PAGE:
Back Door Cuts

If the defender that's marking you is too tight you can fake like your checking back to receive the ball and then make a run into the attack. The run is good for both forwards and midfielders. It's just a simple way to elude a defender.

When you're checking back to the ball, and you see that the defender is too close to you, marking you tightly, break into the space behind them. This is something that develops over time, and understanding between you and your teammates. They see what's happening and make the right pass. Make the initial run back to the ball a little slower, and then break behind the defense in a quick burst.

Defenders

Defensive movements are mostly in support and cover positions. NOt diving in or going for a tackle unless you have support. Pressuring the ball to force the attacker to get their head down so they can't see the field and then winning the ball straight away when the chance is there. The key though is keeping the attacker in front of you and make them play the ball backwards.

When on offense, a defender moves the ball around to relieve pressure, as in switching the ball into an open area of the field or playing the ball into a midfielder or forward and then getting it back. Defenders for the most part hold their positions in the back, however, in today's game, some of the most dangerous attackers are outside fulbacks like Dani Alves, Maicon or Sergio Ramos. These players are constantly running and often get into attack by overlapping or making delayed runs into the attack when the time is right. Just watch how much Alves pairs up with Messi for Barcelona as they attack down the line.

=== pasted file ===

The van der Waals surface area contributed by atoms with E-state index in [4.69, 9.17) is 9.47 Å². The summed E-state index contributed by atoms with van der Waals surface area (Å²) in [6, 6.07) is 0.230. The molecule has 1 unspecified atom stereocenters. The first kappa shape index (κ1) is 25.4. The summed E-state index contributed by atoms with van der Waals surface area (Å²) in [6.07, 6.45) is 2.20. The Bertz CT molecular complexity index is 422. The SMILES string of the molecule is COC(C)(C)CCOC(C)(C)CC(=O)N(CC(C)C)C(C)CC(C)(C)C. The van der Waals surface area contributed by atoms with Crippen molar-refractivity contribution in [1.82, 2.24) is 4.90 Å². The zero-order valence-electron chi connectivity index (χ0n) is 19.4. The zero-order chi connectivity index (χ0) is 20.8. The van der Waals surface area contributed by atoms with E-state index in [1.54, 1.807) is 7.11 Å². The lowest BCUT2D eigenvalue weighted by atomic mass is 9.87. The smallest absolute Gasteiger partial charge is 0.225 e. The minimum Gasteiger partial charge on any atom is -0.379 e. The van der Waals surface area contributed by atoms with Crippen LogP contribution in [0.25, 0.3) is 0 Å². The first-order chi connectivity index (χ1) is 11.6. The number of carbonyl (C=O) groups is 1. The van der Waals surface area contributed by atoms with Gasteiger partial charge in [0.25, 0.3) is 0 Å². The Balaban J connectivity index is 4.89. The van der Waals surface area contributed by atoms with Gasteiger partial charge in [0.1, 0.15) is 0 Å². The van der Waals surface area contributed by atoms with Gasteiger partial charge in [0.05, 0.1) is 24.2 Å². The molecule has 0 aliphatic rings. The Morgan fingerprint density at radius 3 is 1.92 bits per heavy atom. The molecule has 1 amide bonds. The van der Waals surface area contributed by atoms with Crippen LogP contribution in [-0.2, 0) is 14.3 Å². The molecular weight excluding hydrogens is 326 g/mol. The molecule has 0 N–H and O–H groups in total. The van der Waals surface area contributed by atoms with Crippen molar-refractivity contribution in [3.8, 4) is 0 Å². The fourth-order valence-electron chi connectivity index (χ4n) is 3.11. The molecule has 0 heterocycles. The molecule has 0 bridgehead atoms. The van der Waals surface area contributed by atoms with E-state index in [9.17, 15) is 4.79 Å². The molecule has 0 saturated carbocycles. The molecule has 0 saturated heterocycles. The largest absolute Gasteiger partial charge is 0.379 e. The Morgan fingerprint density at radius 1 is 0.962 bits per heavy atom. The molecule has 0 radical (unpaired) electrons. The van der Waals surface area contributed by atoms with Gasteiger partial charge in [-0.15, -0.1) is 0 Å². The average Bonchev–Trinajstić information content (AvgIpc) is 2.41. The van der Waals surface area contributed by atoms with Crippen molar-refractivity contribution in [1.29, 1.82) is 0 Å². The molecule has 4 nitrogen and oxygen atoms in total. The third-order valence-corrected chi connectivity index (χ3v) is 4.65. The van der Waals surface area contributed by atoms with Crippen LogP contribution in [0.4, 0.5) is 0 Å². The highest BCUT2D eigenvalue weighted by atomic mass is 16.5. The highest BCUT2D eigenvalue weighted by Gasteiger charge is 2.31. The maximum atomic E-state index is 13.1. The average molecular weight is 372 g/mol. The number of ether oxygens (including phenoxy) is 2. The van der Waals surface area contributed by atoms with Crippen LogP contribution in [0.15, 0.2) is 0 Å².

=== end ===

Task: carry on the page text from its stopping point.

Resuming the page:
Overall, on defense you want your team to be compact and on offense you want to open up and expand. As a compact unit you can close down a certain area and win the ball and still have time to get back if the other team makes a long pass to the other side of the field. As a defender you want to run back towards your goal - re-group and defend as a unit, so you recover by first running towards your goal unless you have support and somone needs to pressure the ball.

Defensive Guidelines

1. It starts with one person pressuring the ball so the offensive player has to make a decision and can't get his or her head up.

2. Then a cover person who lets the pressuring person know if her or she should try to win the ball.

3. Next, is a organized compact unit letting those ahead of them know where players are around them and which direction they should steer them so the unit can win the ball.

4. Know your opponents and what they like to do. For instance, if you were lucky enough to be marking Arjen Robben you would force him outside and on to his weaker right foot.

5. Communicate and let your teammates know if a player is running in behind them, if they need to step up, if they need to put more pressure on a player, if they can go in and win the ball since they have cover.

Check out these soccer training sessions for other positions: